Commercial Kitchen Design Guide: Know all the nooks and crannies

Know your menu and the rules before you create a commercial kitchen. Next, decide the equipment, setup, and guiding principles—like flexibility—to use. A Commercial Kitchen Consultant could be useful to hire.

Perhaps you’re about to establish a brand-new facility and are staring at an empty area. Maybe you have plans to remodel an existing kitchen. In either case, designing a kitchen that will maximize your food service business might be daunting, and you might not even know where to begin.

Let’s start with the fundamentals

Even though no two commercial kitchens are precisely the same, there are a few essential procedures that everyone should take to arrive at the ideal design. Although they might not be as interesting as planning where to put equipment and counters, these must nonetheless be done. You’ll probably have to come back and make time-consuming and expensive improvements if you do that.

Recognize the menu:

You’re getting ahead of yourself if you’re thinking about designs without having decided on your menu or, at the absolute least, the food you’ll be offering.

The first step in determining your kitchen demands understanding your menu. There isn’t a universal kitchen design that would be suitable for all food service businesses. Sure, there are some essentials of commercial kitchen design that you’ll almost certainly include no matter what, such as prep tables and washing stations, but the tools you use and how you organize them will be greatly influenced by the cuisine you want to serve.

Inspired by the menu:

If you start thinking about designs before deciding on your menu or, at the very least, the food you’ll be serving, you’re getting ahead of yourself.

Understanding your menu is the first step in understanding the requirements for your kitchen. There isn’t a single kitchen layout that would work for all food service establishments. Certain elements of a commercial kitchen design, like prep tables and washing stations, are unavoidable inclusions. However, the type of food you want to serve will have a significant impact on the tools you use and how you arrange them.

If you haven’t already, now is an excellent moment to start incorporating your kitchen consultant. He or she will have a solid understanding of what setup and tools are ideal for the menu. They must have a say in the design of the kitchen because they’ll be the ones using it every day.

Recognize the area:

Calculate it. Know exactly what you’re up against. It will be simpler in the long run if you take these measurements before you start creating.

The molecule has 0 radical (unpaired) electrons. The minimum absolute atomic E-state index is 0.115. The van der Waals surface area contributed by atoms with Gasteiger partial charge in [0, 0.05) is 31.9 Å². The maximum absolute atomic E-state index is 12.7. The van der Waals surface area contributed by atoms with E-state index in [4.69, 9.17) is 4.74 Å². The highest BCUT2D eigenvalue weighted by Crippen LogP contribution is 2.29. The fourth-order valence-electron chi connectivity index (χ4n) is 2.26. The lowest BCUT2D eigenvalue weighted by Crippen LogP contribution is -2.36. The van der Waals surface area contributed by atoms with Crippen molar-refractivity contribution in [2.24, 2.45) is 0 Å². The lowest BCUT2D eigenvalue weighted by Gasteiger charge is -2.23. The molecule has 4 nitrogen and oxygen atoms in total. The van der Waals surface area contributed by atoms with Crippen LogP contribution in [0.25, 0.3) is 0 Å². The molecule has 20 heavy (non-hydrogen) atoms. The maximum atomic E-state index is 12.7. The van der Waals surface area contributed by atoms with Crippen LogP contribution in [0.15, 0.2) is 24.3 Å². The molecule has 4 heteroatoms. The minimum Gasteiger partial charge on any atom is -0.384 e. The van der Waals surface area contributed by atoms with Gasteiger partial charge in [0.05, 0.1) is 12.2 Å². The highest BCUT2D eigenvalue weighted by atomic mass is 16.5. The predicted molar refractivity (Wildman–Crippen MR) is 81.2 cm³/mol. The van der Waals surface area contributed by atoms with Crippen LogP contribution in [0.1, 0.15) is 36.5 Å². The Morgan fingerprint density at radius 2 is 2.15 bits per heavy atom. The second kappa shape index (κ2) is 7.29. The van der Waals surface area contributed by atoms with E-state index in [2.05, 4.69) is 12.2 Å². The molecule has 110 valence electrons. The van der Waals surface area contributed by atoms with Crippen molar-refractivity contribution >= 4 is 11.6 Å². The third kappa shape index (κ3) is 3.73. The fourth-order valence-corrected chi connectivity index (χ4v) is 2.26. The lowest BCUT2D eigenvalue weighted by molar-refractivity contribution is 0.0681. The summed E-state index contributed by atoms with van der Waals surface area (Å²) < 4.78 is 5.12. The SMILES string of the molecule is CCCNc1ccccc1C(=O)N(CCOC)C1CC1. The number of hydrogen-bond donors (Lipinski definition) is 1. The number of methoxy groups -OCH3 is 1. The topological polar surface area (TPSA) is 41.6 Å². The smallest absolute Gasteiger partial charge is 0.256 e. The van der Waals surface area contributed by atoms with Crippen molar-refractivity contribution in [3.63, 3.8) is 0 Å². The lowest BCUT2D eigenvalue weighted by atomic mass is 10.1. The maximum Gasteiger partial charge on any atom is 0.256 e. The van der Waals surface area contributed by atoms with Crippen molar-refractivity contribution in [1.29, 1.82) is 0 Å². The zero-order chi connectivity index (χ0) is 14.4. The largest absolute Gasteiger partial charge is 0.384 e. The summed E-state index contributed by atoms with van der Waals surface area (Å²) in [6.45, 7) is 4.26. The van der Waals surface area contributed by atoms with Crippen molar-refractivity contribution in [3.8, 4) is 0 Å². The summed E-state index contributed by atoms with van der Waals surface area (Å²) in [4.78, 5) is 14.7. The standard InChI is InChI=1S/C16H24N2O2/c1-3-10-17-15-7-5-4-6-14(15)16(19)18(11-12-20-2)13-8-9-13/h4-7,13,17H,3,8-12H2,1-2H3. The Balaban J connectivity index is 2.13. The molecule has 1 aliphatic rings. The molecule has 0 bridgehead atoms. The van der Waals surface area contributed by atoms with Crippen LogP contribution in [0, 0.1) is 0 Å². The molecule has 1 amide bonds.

Remember: It’s not just about square footage. Knowing the locations of windows, doors, and electrical outlets is also crucial, particularly when designing the workflow in your kitchen.

Recognize the laws and regulations in your area:

You might create the greatest commercial kitchen in the whole world, completely tailored to meet your requirements. But if you didn’t take into account your local norms and laws, it would all be for nothing.

Strict guidelines for food storage, safety, preparation, and disposal are imposed by the following agencies:

  • The Occupational Safety and Health Administration (OSHA)
  • Food and Drug Administration (FDA)
  • The Department of Public Health in your state

Even if you’ve created commercial kitchens abroad, it’s crucial to educate yourself with local, state, and even city codes before beginning your design.

Ergonomically sound set-up:

Designing a kitchen with ergonomics in mind entails setting it up such that employees are at ease while working and require the least amount of movement to execute duties.

Equipment and supplies are placed nearby in kitchens with ergonomic configurations, eliminating the need for workers to reach, stoop, or leave their stations to collect what they need.

While minimizing mobility improves productivity and lowers accidents, the physical wellness of team members is also a key benefit of such designs. The principles of sanitization, which we’ll cover in the following point, are frequently at odds with this kind of design.


Sanitation is essential for the health and safety of your food service company. While a dedicated and skilled crew is primarily responsible for this task, there are methods to design your kitchen with sanitary requirements in mind that will make cleaning much simpler over time.

By Olivia Bradley

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